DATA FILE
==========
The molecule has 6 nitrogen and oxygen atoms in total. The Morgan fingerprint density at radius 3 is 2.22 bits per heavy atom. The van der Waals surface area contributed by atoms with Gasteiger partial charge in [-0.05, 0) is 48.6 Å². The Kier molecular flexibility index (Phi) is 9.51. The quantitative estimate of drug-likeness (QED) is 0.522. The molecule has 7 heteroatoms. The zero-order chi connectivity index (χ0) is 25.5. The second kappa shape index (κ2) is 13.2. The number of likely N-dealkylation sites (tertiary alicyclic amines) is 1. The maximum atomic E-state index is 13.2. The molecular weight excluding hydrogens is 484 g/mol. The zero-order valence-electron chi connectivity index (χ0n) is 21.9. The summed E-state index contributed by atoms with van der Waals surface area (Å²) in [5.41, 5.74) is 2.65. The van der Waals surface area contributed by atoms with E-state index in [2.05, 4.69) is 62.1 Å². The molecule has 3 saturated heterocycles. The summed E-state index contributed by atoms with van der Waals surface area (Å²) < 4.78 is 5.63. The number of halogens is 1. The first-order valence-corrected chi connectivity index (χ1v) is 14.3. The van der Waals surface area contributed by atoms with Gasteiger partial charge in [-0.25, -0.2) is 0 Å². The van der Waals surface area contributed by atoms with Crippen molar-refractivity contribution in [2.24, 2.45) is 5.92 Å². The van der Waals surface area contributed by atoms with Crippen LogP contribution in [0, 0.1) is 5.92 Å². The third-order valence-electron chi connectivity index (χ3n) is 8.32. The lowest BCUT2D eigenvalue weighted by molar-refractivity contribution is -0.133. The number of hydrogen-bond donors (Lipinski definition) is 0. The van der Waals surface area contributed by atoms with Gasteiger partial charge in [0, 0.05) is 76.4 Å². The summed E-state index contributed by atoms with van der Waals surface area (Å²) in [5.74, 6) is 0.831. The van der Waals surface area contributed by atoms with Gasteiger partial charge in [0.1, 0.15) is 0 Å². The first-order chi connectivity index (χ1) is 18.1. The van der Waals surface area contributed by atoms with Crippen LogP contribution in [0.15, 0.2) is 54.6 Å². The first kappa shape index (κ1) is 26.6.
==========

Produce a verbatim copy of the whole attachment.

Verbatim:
The molecule has 6 nitrogen and oxygen atoms in total. The Morgan fingerprint density at radius 3 is 2.22 bits per heavy atom. The van der Waals surface area contributed by atoms with Gasteiger partial charge in [-0.05, 0) is 48.6 Å². The Kier molecular flexibility index (Phi) is 9.51. The quantitative estimate of drug-likeness (QED) is 0.522. The molecule has 7 heteroatoms. The zero-order chi connectivity index (χ0) is 25.5. The second kappa shape index (κ2) is 13.2. The number of likely N-dealkylation sites (tertiary alicyclic amines) is 1. The maximum atomic E-state index is 13.2. The molecular weight excluding hydrogens is 484 g/mol. The zero-order valence-electron chi connectivity index (χ0n) is 21.9. The summed E-state index contributed by atoms with van der Waals surface area (Å²) in [5.41, 5.74) is 2.65. The van der Waals surface area contributed by atoms with E-state index in [2.05, 4.69) is 62.1 Å². The molecule has 3 saturated heterocycles. The summed E-state index contributed by atoms with van der Waals surface area (Å²) < 4.78 is 5.63. The number of halogens is 1. The first-order valence-corrected chi connectivity index (χ1v) is 14.3. The van der Waals surface area contributed by atoms with Gasteiger partial charge in [-0.25, -0.2) is 0 Å². The van der Waals surface area contributed by atoms with Crippen molar-refractivity contribution in [2.24, 2.45) is 5.92 Å². The van der Waals surface area contributed by atoms with Crippen LogP contribution in [0, 0.1) is 5.92 Å². The third-order valence-electron chi connectivity index (χ3n) is 8.32. The lowest BCUT2D eigenvalue weighted by molar-refractivity contribution is -0.133. The number of hydrogen-bond donors (Lipinski definition) is 0. The van der Waals surface area contributed by atoms with Gasteiger partial charge in [0, 0.05) is 76.4 Å². The summed E-state index contributed by atoms with van der Waals surface area (Å²) in [5.74, 6) is 0.831. The van der Waals surface area contributed by atoms with Gasteiger partial charge in [0.1, 0.15) is 0 Å². The first-order chi connectivity index (χ1) is 18.1. The van der Waals surface area contributed by atoms with Crippen LogP contribution in [0.15, 0.2) is 54.6 Å². The first kappa shape index (κ1) is 26.6.